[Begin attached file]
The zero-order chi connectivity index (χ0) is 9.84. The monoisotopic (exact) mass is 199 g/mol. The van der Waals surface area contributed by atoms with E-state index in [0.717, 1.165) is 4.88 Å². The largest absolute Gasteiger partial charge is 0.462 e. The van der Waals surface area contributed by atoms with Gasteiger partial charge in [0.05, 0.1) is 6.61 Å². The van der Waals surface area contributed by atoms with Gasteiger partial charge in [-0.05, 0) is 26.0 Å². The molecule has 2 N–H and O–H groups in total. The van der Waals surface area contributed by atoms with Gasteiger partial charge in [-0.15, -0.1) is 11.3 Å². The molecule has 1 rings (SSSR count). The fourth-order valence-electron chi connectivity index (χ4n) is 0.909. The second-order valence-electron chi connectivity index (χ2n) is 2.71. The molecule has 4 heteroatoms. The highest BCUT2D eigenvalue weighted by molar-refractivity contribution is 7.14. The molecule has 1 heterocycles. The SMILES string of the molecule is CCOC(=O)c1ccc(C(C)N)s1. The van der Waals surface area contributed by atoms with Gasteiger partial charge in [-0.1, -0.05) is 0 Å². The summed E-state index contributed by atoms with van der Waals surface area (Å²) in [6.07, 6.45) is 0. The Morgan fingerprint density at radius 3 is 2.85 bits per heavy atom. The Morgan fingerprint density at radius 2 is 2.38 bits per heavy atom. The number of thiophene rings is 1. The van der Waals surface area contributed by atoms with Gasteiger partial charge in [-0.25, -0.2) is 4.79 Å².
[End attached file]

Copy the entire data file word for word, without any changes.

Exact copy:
The zero-order chi connectivity index (χ0) is 9.84. The monoisotopic (exact) mass is 199 g/mol. The van der Waals surface area contributed by atoms with E-state index in [0.717, 1.165) is 4.88 Å². The largest absolute Gasteiger partial charge is 0.462 e. The van der Waals surface area contributed by atoms with Gasteiger partial charge in [0.05, 0.1) is 6.61 Å². The van der Waals surface area contributed by atoms with Gasteiger partial charge in [-0.05, 0) is 26.0 Å². The molecule has 2 N–H and O–H groups in total. The van der Waals surface area contributed by atoms with Gasteiger partial charge in [-0.15, -0.1) is 11.3 Å². The molecule has 1 rings (SSSR count). The fourth-order valence-electron chi connectivity index (χ4n) is 0.909. The second-order valence-electron chi connectivity index (χ2n) is 2.71. The molecule has 4 heteroatoms. The highest BCUT2D eigenvalue weighted by molar-refractivity contribution is 7.14. The molecule has 1 heterocycles. The SMILES string of the molecule is CCOC(=O)c1ccc(C(C)N)s1. The van der Waals surface area contributed by atoms with Gasteiger partial charge in [-0.1, -0.05) is 0 Å². The summed E-state index contributed by atoms with van der Waals surface area (Å²) in [6.07, 6.45) is 0. The Morgan fingerprint density at radius 3 is 2.85 bits per heavy atom. The Morgan fingerprint density at radius 2 is 2.38 bits per heavy atom. The number of thiophene rings is 1. The van der Waals surface area contributed by atoms with Gasteiger partial charge in [-0.25, -0.2) is 4.79 Å².